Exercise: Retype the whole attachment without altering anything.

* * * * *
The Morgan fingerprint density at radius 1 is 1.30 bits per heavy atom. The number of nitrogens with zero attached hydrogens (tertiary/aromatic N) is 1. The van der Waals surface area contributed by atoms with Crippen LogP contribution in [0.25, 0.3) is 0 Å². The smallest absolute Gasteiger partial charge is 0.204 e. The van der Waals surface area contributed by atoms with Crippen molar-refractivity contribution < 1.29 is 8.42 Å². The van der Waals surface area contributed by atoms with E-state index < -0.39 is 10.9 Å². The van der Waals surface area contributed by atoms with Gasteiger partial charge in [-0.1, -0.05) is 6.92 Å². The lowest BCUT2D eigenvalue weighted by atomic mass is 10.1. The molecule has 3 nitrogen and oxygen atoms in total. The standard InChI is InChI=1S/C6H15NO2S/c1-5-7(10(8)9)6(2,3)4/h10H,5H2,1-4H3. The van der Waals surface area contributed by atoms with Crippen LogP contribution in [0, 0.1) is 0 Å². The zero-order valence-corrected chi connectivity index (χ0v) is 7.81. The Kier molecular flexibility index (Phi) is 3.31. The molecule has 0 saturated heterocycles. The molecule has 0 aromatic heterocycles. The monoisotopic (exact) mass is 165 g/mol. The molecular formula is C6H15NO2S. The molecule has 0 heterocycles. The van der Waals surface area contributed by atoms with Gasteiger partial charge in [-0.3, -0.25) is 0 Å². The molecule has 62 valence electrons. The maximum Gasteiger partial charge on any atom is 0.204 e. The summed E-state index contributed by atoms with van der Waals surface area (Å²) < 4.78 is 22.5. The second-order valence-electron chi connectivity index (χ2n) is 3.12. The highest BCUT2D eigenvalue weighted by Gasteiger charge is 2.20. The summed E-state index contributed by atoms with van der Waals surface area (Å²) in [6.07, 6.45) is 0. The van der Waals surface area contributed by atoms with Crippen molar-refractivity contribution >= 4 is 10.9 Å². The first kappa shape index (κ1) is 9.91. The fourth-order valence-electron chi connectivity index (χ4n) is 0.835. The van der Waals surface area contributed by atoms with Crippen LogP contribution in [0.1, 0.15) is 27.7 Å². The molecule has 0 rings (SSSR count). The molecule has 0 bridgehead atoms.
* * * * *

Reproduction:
The Morgan fingerprint density at radius 1 is 1.30 bits per heavy atom. The number of nitrogens with zero attached hydrogens (tertiary/aromatic N) is 1. The van der Waals surface area contributed by atoms with Crippen LogP contribution in [0.25, 0.3) is 0 Å². The smallest absolute Gasteiger partial charge is 0.204 e. The van der Waals surface area contributed by atoms with Crippen molar-refractivity contribution < 1.29 is 8.42 Å². The van der Waals surface area contributed by atoms with E-state index < -0.39 is 10.9 Å². The van der Waals surface area contributed by atoms with Gasteiger partial charge in [-0.1, -0.05) is 6.92 Å². The lowest BCUT2D eigenvalue weighted by atomic mass is 10.1. The molecule has 3 nitrogen and oxygen atoms in total. The standard InChI is InChI=1S/C6H15NO2S/c1-5-7(10(8)9)6(2,3)4/h10H,5H2,1-4H3. The van der Waals surface area contributed by atoms with Crippen LogP contribution in [0, 0.1) is 0 Å². The zero-order valence-corrected chi connectivity index (χ0v) is 7.81. The Kier molecular flexibility index (Phi) is 3.31. The molecule has 0 saturated heterocycles. The molecule has 0 aromatic heterocycles. The monoisotopic (exact) mass is 165 g/mol. The molecular formula is C6H15NO2S. The molecule has 0 heterocycles. The van der Waals surface area contributed by atoms with Gasteiger partial charge in [-0.3, -0.25) is 0 Å². The molecule has 62 valence electrons. The maximum Gasteiger partial charge on any atom is 0.204 e. The summed E-state index contributed by atoms with van der Waals surface area (Å²) < 4.78 is 22.5. The second-order valence-electron chi connectivity index (χ2n) is 3.12. The highest BCUT2D eigenvalue weighted by Gasteiger charge is 2.20. The summed E-state index contributed by atoms with van der Waals surface area (Å²) in [6.07, 6.45) is 0. The van der Waals surface area contributed by atoms with Crippen molar-refractivity contribution >= 4 is 10.9 Å². The first kappa shape index (κ1) is 9.91. The fourth-order valence-electron chi connectivity index (χ4n) is 0.835. The van der Waals surface area contributed by atoms with Crippen LogP contribution in [0.1, 0.15) is 27.7 Å². The molecule has 0 rings (SSSR count). The molecule has 0 bridgehead atoms.